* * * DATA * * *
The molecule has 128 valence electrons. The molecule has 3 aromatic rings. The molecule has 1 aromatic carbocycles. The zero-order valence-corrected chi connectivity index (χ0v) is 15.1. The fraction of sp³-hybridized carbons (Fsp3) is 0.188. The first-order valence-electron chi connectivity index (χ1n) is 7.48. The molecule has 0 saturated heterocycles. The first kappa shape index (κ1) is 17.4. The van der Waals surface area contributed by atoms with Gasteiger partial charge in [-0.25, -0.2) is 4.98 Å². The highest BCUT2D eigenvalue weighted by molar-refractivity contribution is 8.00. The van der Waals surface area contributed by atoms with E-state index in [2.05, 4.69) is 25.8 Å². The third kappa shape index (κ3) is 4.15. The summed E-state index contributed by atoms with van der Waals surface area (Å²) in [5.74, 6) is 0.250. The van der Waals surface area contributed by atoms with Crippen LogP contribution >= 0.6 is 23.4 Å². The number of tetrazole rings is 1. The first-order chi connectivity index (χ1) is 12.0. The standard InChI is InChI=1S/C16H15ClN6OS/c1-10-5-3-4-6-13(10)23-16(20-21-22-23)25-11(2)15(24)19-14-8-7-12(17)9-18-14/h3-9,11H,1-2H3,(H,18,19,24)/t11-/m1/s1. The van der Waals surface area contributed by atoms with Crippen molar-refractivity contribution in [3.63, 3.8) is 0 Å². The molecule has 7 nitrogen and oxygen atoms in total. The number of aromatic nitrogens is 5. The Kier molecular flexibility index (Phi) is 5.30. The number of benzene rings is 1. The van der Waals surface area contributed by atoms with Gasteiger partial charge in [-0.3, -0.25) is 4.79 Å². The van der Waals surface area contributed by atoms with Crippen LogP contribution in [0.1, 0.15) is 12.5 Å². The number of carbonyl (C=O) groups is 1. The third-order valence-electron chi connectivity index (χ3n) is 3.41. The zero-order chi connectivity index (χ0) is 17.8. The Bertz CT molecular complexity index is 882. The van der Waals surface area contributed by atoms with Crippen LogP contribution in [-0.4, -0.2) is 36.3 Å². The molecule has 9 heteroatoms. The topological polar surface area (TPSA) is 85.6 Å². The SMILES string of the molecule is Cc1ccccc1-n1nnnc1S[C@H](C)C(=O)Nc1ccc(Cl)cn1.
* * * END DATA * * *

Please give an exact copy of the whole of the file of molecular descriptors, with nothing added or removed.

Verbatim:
The molecule has 128 valence electrons. The molecule has 3 aromatic rings. The molecule has 1 aromatic carbocycles. The zero-order valence-corrected chi connectivity index (χ0v) is 15.1. The fraction of sp³-hybridized carbons (Fsp3) is 0.188. The first-order valence-electron chi connectivity index (χ1n) is 7.48. The molecule has 0 saturated heterocycles. The first kappa shape index (κ1) is 17.4. The van der Waals surface area contributed by atoms with Gasteiger partial charge in [-0.25, -0.2) is 4.98 Å². The highest BCUT2D eigenvalue weighted by molar-refractivity contribution is 8.00. The van der Waals surface area contributed by atoms with E-state index in [2.05, 4.69) is 25.8 Å². The third kappa shape index (κ3) is 4.15. The summed E-state index contributed by atoms with van der Waals surface area (Å²) in [5.74, 6) is 0.250. The van der Waals surface area contributed by atoms with Crippen LogP contribution >= 0.6 is 23.4 Å². The number of tetrazole rings is 1. The first-order chi connectivity index (χ1) is 12.0. The standard InChI is InChI=1S/C16H15ClN6OS/c1-10-5-3-4-6-13(10)23-16(20-21-22-23)25-11(2)15(24)19-14-8-7-12(17)9-18-14/h3-9,11H,1-2H3,(H,18,19,24)/t11-/m1/s1. The van der Waals surface area contributed by atoms with Crippen molar-refractivity contribution in [3.63, 3.8) is 0 Å². The molecule has 7 nitrogen and oxygen atoms in total. The number of aromatic nitrogens is 5. The Kier molecular flexibility index (Phi) is 5.30. The number of benzene rings is 1. The van der Waals surface area contributed by atoms with Gasteiger partial charge in [-0.3, -0.25) is 4.79 Å². The van der Waals surface area contributed by atoms with Crippen LogP contribution in [0.1, 0.15) is 12.5 Å². The number of carbonyl (C=O) groups is 1. The third-order valence-electron chi connectivity index (χ3n) is 3.41. The zero-order chi connectivity index (χ0) is 17.8. The Bertz CT molecular complexity index is 882. The van der Waals surface area contributed by atoms with Crippen LogP contribution in [-0.4, -0.2) is 36.3 Å². The molecule has 9 heteroatoms. The topological polar surface area (TPSA) is 85.6 Å². The SMILES string of the molecule is Cc1ccccc1-n1nnnc1S[C@H](C)C(=O)Nc1ccc(Cl)cn1.